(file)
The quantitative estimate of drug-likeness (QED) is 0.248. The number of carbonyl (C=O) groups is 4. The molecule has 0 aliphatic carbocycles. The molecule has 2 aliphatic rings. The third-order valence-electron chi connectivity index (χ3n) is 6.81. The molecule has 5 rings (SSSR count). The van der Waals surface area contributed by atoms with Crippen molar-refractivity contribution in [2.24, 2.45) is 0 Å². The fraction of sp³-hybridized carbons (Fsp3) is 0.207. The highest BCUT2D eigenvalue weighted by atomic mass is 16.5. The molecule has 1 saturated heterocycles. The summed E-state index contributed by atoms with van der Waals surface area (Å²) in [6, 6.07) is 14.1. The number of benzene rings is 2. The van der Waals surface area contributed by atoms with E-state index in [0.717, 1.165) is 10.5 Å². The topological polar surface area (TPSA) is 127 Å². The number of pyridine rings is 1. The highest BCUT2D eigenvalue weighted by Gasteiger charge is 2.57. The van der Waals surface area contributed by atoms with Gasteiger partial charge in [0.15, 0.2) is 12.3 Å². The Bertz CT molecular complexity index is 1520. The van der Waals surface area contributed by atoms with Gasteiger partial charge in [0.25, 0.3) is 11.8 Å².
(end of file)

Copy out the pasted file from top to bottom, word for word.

The quantitative estimate of drug-likeness (QED) is 0.248. The number of carbonyl (C=O) groups is 4. The molecule has 0 aliphatic carbocycles. The molecule has 2 aliphatic rings. The third-order valence-electron chi connectivity index (χ3n) is 6.81. The molecule has 5 rings (SSSR count). The van der Waals surface area contributed by atoms with Crippen molar-refractivity contribution in [2.24, 2.45) is 0 Å². The fraction of sp³-hybridized carbons (Fsp3) is 0.207. The highest BCUT2D eigenvalue weighted by atomic mass is 16.5. The molecule has 1 saturated heterocycles. The summed E-state index contributed by atoms with van der Waals surface area (Å²) in [6, 6.07) is 14.1. The number of benzene rings is 2. The van der Waals surface area contributed by atoms with E-state index in [0.717, 1.165) is 10.5 Å². The topological polar surface area (TPSA) is 127 Å². The number of pyridine rings is 1. The highest BCUT2D eigenvalue weighted by Gasteiger charge is 2.57. The van der Waals surface area contributed by atoms with Gasteiger partial charge in [0.15, 0.2) is 12.3 Å². The Bertz CT molecular complexity index is 1520. The van der Waals surface area contributed by atoms with Gasteiger partial charge in [0.25, 0.3) is 11.8 Å².